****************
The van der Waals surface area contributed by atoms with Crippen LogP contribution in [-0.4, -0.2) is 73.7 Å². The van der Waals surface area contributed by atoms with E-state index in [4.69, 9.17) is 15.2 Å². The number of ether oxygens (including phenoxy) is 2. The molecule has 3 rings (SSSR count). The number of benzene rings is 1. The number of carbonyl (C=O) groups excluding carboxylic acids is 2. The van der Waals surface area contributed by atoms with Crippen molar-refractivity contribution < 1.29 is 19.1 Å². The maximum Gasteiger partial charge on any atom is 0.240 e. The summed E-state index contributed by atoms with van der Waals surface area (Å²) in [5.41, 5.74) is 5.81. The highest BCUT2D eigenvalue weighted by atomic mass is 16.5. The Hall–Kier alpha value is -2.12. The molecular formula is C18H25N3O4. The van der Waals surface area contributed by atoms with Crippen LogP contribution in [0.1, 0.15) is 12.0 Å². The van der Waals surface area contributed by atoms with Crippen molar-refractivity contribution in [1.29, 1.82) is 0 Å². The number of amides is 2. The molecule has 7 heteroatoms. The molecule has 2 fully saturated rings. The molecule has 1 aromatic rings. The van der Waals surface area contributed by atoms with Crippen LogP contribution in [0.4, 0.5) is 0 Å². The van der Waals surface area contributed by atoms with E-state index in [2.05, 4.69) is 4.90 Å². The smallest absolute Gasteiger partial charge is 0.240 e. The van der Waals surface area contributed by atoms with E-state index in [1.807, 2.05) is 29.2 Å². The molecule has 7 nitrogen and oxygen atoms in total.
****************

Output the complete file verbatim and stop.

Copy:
The van der Waals surface area contributed by atoms with Crippen LogP contribution in [-0.4, -0.2) is 73.7 Å². The van der Waals surface area contributed by atoms with E-state index in [4.69, 9.17) is 15.2 Å². The number of ether oxygens (including phenoxy) is 2. The molecule has 3 rings (SSSR count). The number of benzene rings is 1. The number of carbonyl (C=O) groups excluding carboxylic acids is 2. The van der Waals surface area contributed by atoms with Crippen molar-refractivity contribution < 1.29 is 19.1 Å². The maximum Gasteiger partial charge on any atom is 0.240 e. The summed E-state index contributed by atoms with van der Waals surface area (Å²) in [5.41, 5.74) is 5.81. The highest BCUT2D eigenvalue weighted by atomic mass is 16.5. The Hall–Kier alpha value is -2.12. The molecular formula is C18H25N3O4. The van der Waals surface area contributed by atoms with Crippen LogP contribution in [0.1, 0.15) is 12.0 Å². The van der Waals surface area contributed by atoms with Crippen molar-refractivity contribution in [1.29, 1.82) is 0 Å². The number of amides is 2. The molecule has 7 heteroatoms. The molecule has 2 fully saturated rings. The molecule has 1 aromatic rings. The van der Waals surface area contributed by atoms with Crippen LogP contribution in [0.4, 0.5) is 0 Å². The van der Waals surface area contributed by atoms with E-state index in [2.05, 4.69) is 4.90 Å². The smallest absolute Gasteiger partial charge is 0.240 e. The van der Waals surface area contributed by atoms with E-state index in [1.807, 2.05) is 29.2 Å². The molecule has 7 nitrogen and oxygen atoms in total.